Published Nov 2019
The great debate is in full swing this year: When is it too early to decorate for Christmas? Last year, Thanksgiving was the earliest date possible, as November 1 fell on a Thursday (Thanksgiving is always the fourth Thursday in November). This year, with November 1 falling on a Friday, Thanksgiving is the latest it possibly can be. Thus, this year there is one less week between Thanksgiving and Christmas than there was just last year. And, decorating for Christmas can be a big task … between wreaths and trees and mailbox decor and even, for some, the complete swapping out of dishes and pillows and, and, and … so, with Thanksgiving so late this year, more people than ever before are caving in and decorating early.
I’m included in that early batch as I’ve put up my tree already. I’m sorry, Mom. I know you raised me to know that decorating for Christmas before Thanksgiving is just tacky. Thanksgiving deserves its own due and is not to be diluted by Christmas. I was raised to know that a Christmas sweater at the Thanksgiving dinner table meant you would be talked about later … when you are not around. Because if we said something in front of you, that would be tackier than the Christmas sweater worn at the Thanksgiving dinner table. But, rules change and people evolve, and I’ve got to say, my Christmas tree looks mighty pretty this mid-November morning. Waking up early to drink my coffee next to its glowing lights makes my day start that much brighter.
Yes, more people are decorating early now. Or, at least putting up a tree and then taking the decorating from there, one day or weekend at a time. For those of you putting up a tree, no matter when on the calendar that happens, I wanted to share my favorite thing that I add to my tree each year: hydrangeas. You see, I have two enormous limelight hydrangeas at my house and three others at our family mountain cabin in Balsam, North Carolina. I try to cut a huge bunch of blooms each fall, before it freezes, so that I can use them on my Christmas tree. Sometimes I forget to cut them until after the first freeze and I just use them anyway, even though they are completely brown at that point. They are still lovely and beautiful on a tree (and if you are a DIYer, you can spray paint those brown hydrangeas with gold or silver spray paint).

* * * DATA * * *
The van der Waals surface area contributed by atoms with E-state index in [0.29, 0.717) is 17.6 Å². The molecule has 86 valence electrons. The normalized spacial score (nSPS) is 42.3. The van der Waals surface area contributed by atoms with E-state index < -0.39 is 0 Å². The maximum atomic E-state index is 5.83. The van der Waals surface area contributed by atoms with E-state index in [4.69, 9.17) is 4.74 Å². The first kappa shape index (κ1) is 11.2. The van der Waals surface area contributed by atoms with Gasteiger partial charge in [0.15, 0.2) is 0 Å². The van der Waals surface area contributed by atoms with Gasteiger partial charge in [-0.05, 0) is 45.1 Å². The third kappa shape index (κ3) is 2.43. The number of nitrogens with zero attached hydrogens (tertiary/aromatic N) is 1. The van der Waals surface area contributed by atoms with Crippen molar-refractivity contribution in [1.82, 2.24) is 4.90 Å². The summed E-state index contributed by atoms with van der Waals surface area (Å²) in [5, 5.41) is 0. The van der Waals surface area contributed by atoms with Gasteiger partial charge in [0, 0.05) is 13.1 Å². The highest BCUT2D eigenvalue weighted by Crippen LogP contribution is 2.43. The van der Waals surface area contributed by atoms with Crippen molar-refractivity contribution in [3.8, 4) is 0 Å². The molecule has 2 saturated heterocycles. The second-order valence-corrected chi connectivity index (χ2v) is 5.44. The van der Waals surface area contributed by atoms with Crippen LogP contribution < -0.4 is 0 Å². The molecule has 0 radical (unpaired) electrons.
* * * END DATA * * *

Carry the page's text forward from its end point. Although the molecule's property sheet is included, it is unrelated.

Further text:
When the tree goes up, the first thing to do is add the lights, unless you have a fake pre-lit tree, which I succumbed to last year. Again, I have become the person I was raised not to be. A fake tree??? Yep. It’s okay. Jesus still loves me.
Once the lights are on, the next thing to do is to add all the big, dried hydrangea blooms. When I had a real tree, I started with the biggest holes in the tree that needed filling and went from there. Keep stepping back and making sure your blooms are evenly distributed. I also always make sure to cut off some smaller blooms for the top of the tree and to balance some of the bigger blooms. (For those unfamiliar with limelight hydrangeas, their blooms can be bigger than your head.).
After the hydrangea blooms are placed around the tree, I add red berry sprays. These are typically available at your big box craft stores. But, I find great ones at local garden centers that carry Christmas decor as well, and Flower Mart is my go-to spot in Nashville.
After this, I have garland made from white felted balls that I got years ago at West Elm. But, I found some similar garland here.
My next step is to add something … and that something changes year to year. Some years it’s cotton, other years it’s eucalyptus, other years it’s faux holly or magnolia. Since my tree is now fake, the added texture makes it really hard to know that it’s not real. It’s just pretty.
Once all of this is on the tree, it’s time for the ornaments. And, for us, since we’ve put up the tree so dang early, we can enjoy it in this more natural state for a week or so before we load it down with ornaments. And, goodness, we have so many ornaments. My dad used to send us at least a dozen each year. Some people may go for the minimalist look for their tree, but our tree is layered with so many loving memories that I think “maximalist” is the right term! Each ornament has a story, and we laugh and cry as we decorate it each year. We listen to Christmas music, we bake chocolate chip cookies … and just in case this Norman Rockwell picture is touching you too much (or making you too queasy), just know that after about an hour of sweetness, I’m usually decorating the tree solo. And, that’s okay. I like my time with the tree and my memories.
All this to say, the hydrangeas, the berry sprays, the garland, the cotton … these are just added texture to the canvas that each year becomes a showcase to our lives — Christmas ornaments made when I was in first grade and when my kids were in mother’s day out. I’ve made my husband’s and kids’ baby shoes into ornaments, my high school graduation tassel is now an ornament, a teacup I inherited from my great grandmother is also an ornament. The ornaments my husband and I have bought together on all our trips. All the ornaments my dad sent …
When it’s all decorated, I sit back with a glass of wine and toast to the blessings of life, to the people I miss dearly and things yet to come. And, somehow, those hydrangeas — which make me smile in the summer and change colors in the fall and are now dried on my tree — help me look back on my year with a further connection. They help bring it all together. And, gosh they are pretty.
If you are the Christmas-celebrating sort of person, put up your tree on your own timeline, no matter what that is, and let it fill you with the wonder and joy of the season.
Give me a few years, and I just may be wearing a Christmas sweater at the Thanksgiving table … which likely will have a centerpiece made with dried limelight hydrangeas from my garden.